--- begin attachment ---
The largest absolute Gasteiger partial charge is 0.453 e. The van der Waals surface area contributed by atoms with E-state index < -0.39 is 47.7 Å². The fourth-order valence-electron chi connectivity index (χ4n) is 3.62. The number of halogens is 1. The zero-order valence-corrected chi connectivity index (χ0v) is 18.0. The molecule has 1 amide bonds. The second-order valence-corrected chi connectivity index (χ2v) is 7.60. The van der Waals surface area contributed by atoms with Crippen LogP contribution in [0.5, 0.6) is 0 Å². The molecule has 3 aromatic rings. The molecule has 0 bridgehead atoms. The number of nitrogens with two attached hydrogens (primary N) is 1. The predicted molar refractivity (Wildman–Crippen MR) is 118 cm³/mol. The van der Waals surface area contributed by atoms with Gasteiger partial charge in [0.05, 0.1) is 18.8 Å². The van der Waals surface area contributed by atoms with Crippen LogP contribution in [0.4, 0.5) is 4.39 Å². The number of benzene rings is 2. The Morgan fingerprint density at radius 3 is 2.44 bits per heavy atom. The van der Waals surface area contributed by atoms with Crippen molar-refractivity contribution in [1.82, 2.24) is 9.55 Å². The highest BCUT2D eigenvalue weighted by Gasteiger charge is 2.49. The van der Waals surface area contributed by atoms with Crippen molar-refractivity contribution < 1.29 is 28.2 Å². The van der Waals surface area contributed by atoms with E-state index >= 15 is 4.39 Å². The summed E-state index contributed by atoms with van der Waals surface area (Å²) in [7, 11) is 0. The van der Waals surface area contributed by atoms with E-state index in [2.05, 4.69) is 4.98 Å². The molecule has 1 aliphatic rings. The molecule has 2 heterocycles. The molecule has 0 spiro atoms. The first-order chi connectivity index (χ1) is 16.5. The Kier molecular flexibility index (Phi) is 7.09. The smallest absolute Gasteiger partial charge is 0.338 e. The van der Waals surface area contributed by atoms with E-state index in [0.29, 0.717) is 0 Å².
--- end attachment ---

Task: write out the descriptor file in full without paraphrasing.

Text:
The largest absolute Gasteiger partial charge is 0.453 e. The van der Waals surface area contributed by atoms with E-state index < -0.39 is 47.7 Å². The fourth-order valence-electron chi connectivity index (χ4n) is 3.62. The number of halogens is 1. The zero-order valence-corrected chi connectivity index (χ0v) is 18.0. The molecule has 1 amide bonds. The second-order valence-corrected chi connectivity index (χ2v) is 7.60. The van der Waals surface area contributed by atoms with Crippen LogP contribution in [0.5, 0.6) is 0 Å². The molecule has 3 aromatic rings. The molecule has 0 bridgehead atoms. The number of nitrogens with two attached hydrogens (primary N) is 1. The predicted molar refractivity (Wildman–Crippen MR) is 118 cm³/mol. The van der Waals surface area contributed by atoms with Gasteiger partial charge in [0.05, 0.1) is 18.8 Å². The van der Waals surface area contributed by atoms with Crippen LogP contribution in [0.4, 0.5) is 4.39 Å². The number of benzene rings is 2. The Morgan fingerprint density at radius 3 is 2.44 bits per heavy atom. The van der Waals surface area contributed by atoms with Crippen molar-refractivity contribution in [1.82, 2.24) is 9.55 Å². The highest BCUT2D eigenvalue weighted by Gasteiger charge is 2.49. The van der Waals surface area contributed by atoms with Crippen molar-refractivity contribution < 1.29 is 28.2 Å². The van der Waals surface area contributed by atoms with E-state index >= 15 is 4.39 Å². The summed E-state index contributed by atoms with van der Waals surface area (Å²) in [7, 11) is 0. The van der Waals surface area contributed by atoms with E-state index in [2.05, 4.69) is 4.98 Å². The molecule has 1 aliphatic rings. The molecule has 2 heterocycles. The molecule has 0 spiro atoms. The first-order chi connectivity index (χ1) is 16.5. The Kier molecular flexibility index (Phi) is 7.09. The smallest absolute Gasteiger partial charge is 0.338 e. The van der Waals surface area contributed by atoms with E-state index in [0.29, 0.717) is 0 Å².